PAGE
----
Acute myeloid leukemia (AML) is the most common form of adult acute leukemia that is associated with a low long-term survival rate. While chemotherapy achieves remission in the majority of AML patients, many relapse due to residual chemotherapy-resistant AML populations. Allogeneic hematopoetic stem cell transplantation is a potential curative treatment for AML that demonstrates the efficacy of a cell-mediated treatment for chemotherapy-resistant disease. However, its wide application is limited by suitable donor availability and associated toxicity such as graft-versus-host disease (GvHD). Hence, there is a need for a new treatment approach that targets chemotherapy-resistant AML blasts with minimal side effects. The goals of this study were to characterize allogeneic CD3+CD4-CD8- double negative T (DNT) cells as a potential new target of treatment for AML patients, including ones that are resistant to chemotherapy, and to dissect its underlying mechanisms. Using two-hour flow cytometry-based in vitro killing assay, we demonstrated that the allogeneic DNT cells expanded from healthy volunteers were cytotoxic against 23/29 primary AML patient blasts in a dose-dependent manner. Of those, 13 blasts were obtained from chemotherapy refractory or relapsing AML patients and nine of them were susceptible to DNT cells. The anti-leukemia activity of DNT cells was further validated in a AML-NSG xenograft model: a single infusion of DNT cells into mice pre-engrafted with primary AML blasts from chemoresponsive, chemorefractory, and relapsed patients significantly reduced the leukemia burden. Although residual blasts were observed from DNT cell-treated group, they did not develop resistance to DNT cells, as they remained susceptible to DNT cells in ex vivo killing assay. Further, we demonstrated the safety of allogeneic DNT cells, as DNT cells did not target allogeneic peripheral blood mononuclear cells (PBMC) and hematopoietic stem/progenitor cells (HSPC) in vitro. In addition, administration of allogeneic DNT cells into NSG mice, engrafted with human HSPC, had no effect on the engraftment level of human hematopoetic cells and their differentiation into different lineages. Further, infusion of human DNT cells did not cause xenogeneic GvHD in mice, collectively demonstrating the safety of allogeneic DNT cells. Using blocking assays, we showed the roles of HLA-class I, NKG2D, and DNAM-1 in DNT cell-mediated cytotoxicity against AML, whereas HLA-class II and T cell receptor were not involved. While IFNγ release correlated with cytotoxicity of DNT cells, IFNγ treatment alone did not induce AML cell death. Neutralizing IFNγ reduced susceptibility to DNT cell-mediated cytotoxicity while pretreating AML with recombinant IFNγ increased their susceptibility by inducing higher expression of NKG2D and DNAM-1 ligands, where NKG2D- and DNAM-1-blocking antibodies abrogated the effect of IFNγ pretreatment. Cytolytic activity of DNT cells was mediated in perforin-granzyme-dependent fashion, which subsequently activated caspase-8 and caspase-9 pathways in AML cells to induce AML cell death. Collectively, these studies demonstrated the safety and efficacy of allogeneic DNT cell therapy as a potential treatment for AML patients, including those with chemotherapy-resistant leukemia, and revealed important molecules for the anti-leukemia activity of DNT cells.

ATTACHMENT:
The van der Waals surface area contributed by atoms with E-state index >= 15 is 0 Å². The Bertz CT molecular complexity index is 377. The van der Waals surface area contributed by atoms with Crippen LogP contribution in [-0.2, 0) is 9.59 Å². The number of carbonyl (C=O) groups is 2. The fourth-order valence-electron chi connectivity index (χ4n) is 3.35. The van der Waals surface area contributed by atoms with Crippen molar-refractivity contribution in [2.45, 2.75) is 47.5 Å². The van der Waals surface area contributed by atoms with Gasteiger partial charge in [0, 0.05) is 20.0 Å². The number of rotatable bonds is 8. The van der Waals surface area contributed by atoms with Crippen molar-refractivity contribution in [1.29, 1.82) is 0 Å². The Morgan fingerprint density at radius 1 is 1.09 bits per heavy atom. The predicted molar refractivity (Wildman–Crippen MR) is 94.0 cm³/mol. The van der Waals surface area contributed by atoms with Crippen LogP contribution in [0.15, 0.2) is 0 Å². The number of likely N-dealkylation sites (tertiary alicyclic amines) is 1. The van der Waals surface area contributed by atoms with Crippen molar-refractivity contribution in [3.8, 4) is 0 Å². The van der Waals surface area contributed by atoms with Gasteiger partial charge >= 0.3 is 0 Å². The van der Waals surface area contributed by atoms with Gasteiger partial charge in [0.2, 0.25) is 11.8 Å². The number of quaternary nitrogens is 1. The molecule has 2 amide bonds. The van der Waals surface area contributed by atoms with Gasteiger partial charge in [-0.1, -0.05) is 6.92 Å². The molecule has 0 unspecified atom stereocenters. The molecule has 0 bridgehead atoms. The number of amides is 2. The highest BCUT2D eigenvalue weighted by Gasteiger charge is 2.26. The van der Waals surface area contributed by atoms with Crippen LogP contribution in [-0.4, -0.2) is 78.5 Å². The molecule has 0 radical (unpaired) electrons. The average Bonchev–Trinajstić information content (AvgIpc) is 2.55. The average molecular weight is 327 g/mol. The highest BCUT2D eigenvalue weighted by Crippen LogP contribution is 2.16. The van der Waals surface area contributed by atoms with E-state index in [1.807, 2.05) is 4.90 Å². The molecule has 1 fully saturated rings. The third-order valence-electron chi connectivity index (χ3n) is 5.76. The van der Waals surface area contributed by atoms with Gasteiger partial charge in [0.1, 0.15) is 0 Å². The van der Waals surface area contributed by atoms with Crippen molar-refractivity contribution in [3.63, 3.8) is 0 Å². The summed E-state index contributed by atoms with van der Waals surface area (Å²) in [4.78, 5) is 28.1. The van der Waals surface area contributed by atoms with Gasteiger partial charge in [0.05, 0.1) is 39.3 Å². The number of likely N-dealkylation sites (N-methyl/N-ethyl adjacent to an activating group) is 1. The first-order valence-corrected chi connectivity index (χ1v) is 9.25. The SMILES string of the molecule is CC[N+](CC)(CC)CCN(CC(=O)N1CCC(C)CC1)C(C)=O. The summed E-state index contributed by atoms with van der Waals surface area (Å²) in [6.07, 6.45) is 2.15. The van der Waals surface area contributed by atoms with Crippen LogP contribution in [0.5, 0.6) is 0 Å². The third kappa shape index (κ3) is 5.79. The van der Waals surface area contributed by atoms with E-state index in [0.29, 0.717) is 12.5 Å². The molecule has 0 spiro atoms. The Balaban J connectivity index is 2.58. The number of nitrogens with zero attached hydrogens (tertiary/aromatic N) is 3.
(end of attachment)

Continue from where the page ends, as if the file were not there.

Citation Format: Jong Bok Lee, Claire Weihsu Chen, Mark D. Minden, John E. Dick, Li Zhang. Efficacy and safety of allogeneic double negative T cell as anti-AML therapy and its underlying mechanism. [abstract]. In: Proceedings of the CRI-CIMT-EATI-AACR Inaugural International Cancer Immunotherapy Conference: Translating Science into Survival; September 16-19, 2015; New York, NY. Philadelphia (PA): AACR; Cancer Immunol Res 2016;4(1 Suppl):Abstract nr A176.
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